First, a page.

Human Rights Watch on Wednesday urged Greece and the European Union to respect human rights in its response to Turkey’s new policy of not stopping migrants and asylum seekers trying to leave for Greece.
“Greece and its European Union partners should deliver a collective response to Turkey’s new policy of not stopping migrants and asylum seekers trying to leave for Greece,” Human Rights Watch said in a statement on Wednesday.
“The EU’s response should provide for shared responsibility, uphold the right to seek asylum, and guarantee humane and dignified treatment to all migrants,” the watchdog added in the statement. “On March 1, 2020, Greece’s Governmental National Security Council decided to effectively suspend access to the asylum system for a month for people who crossed the border irregularly, a measure for which there is no legal basis or justification,” the Watch added in the statement published on its website.
“The EU has an opportunity to show it can respond with compassion to the arrival of people fleeing conflict and persecution by putting their dignity and humanity at the center of its response,” Lotte Leicht, EU director at Human Rights Watch, was quoted as saying in the statement.
“In 2015, Human Rights Watch documented that armed masked men were disabling boats carrying migrants and asylum seekers in the Aegean Sea and pushing them back to Turkish waters,” the watchdog also reminded, before highlighting another incident caught on camera and reported by the BBC, Al Jazeera, and other media outlets. “Greek coast guards are seen firing into the sea near a migrant dingy, and shoving it around, as they attempt to force it back toward Turkey with the assistance of a speedboat with what appears to be masked men,” HRW said.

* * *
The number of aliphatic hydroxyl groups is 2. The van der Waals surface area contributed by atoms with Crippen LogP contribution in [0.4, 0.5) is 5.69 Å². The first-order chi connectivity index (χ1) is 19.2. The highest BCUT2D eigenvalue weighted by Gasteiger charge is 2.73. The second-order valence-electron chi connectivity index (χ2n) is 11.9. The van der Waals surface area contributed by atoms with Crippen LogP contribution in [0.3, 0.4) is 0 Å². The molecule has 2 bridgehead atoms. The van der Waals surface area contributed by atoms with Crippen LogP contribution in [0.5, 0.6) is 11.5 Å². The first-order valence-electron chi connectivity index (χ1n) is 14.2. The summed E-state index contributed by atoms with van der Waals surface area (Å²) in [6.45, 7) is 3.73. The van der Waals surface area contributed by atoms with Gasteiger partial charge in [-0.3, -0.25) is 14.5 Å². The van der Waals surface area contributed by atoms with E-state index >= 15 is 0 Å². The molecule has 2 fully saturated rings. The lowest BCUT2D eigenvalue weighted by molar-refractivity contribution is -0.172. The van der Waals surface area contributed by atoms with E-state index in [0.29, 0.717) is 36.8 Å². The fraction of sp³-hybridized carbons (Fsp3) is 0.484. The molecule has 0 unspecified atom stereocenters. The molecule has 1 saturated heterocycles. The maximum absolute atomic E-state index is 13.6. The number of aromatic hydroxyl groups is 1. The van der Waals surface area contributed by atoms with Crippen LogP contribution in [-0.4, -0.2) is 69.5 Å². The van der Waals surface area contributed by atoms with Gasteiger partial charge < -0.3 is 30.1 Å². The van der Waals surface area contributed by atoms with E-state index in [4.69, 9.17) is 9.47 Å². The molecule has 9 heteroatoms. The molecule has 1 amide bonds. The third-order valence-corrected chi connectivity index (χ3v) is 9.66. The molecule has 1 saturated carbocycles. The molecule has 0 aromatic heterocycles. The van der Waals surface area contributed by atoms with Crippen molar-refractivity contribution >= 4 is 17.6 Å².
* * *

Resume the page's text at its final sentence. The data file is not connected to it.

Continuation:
“If the EU’s highest officials are willing to turn a blind eye to such abuses and violations of international law, they will invite more of the same.”
Greek authorities should urgently act to curb vigilante violence, and investigate and prosecute those responsible, Human Rights Watch added in the statement.
“The EU and Greece’s leadership should publicly and unequivocally condemn such violence, and the criminal justice system should hold those responsible for the violence to account. Greek law enforcement officers should receive clear instructions that any use of force must be proportionate to the need. The authorities should urgently investigate reports of excessive use of force by law enforcement officials and hold those responsible to account,” HRW concluded.
Greece plans to deport migrants
Greek Migration Minister Notis Mitarachi announced late Wednesday that Greece will transfer migrants who arrived on its territory illegally after March 1 to the northern city of Serres and plans to deport them back to their own countries.
Thousands of migrants have headed for Greece since Ankara said on Feb. 28 that it would let migrants cross its borders into Europe. Ankara's decision rolls back its previous commitment to hold them in its territory under a 2016 deal with the EU.
Hundreds have made it into Greece, many by sea to Lesbos and other Greek islands. Ankara and Athens are accusing each other of using excessive force at its shared borders, where migrants have clashed with security forces in recent days.
"Our aim is to return them to their countries," Mitarachi told the Athens News Agency.
He also said migrants who entered the country prior to Jan. 1, 2019, and were already living on the islands would be transferred to the mainland in the coming days.
Greece announced on March 1 that it would not accept any new asylum applications for a month following the buildup of migrants at the border. This has triggered criticism from human rights agencies.
Turkey accused Greek forces of shooting dead one migrant and wounding five others, a charge strongly denied by Greece.
Turkey's change in policy came after 33 Turkish soldiers were killed by Russian-backed Syrian regime forces in an airstrike in Syria.
No dinghies were sighted in the choppy seas off the Greek island of Lesbos on Thursday following several days of migrant arrivals. Lesbos already hosts more than 20,000 asylum seekers, many of them living in filthy conditions in overcrowded camps
Turkey, which already hosts 3.6 million Syrian refugees and faces another influx from an upsurge in fighting in northwest Syria, says it cannot take in any more and complains that EU aid falls short of what is needed for the refugees.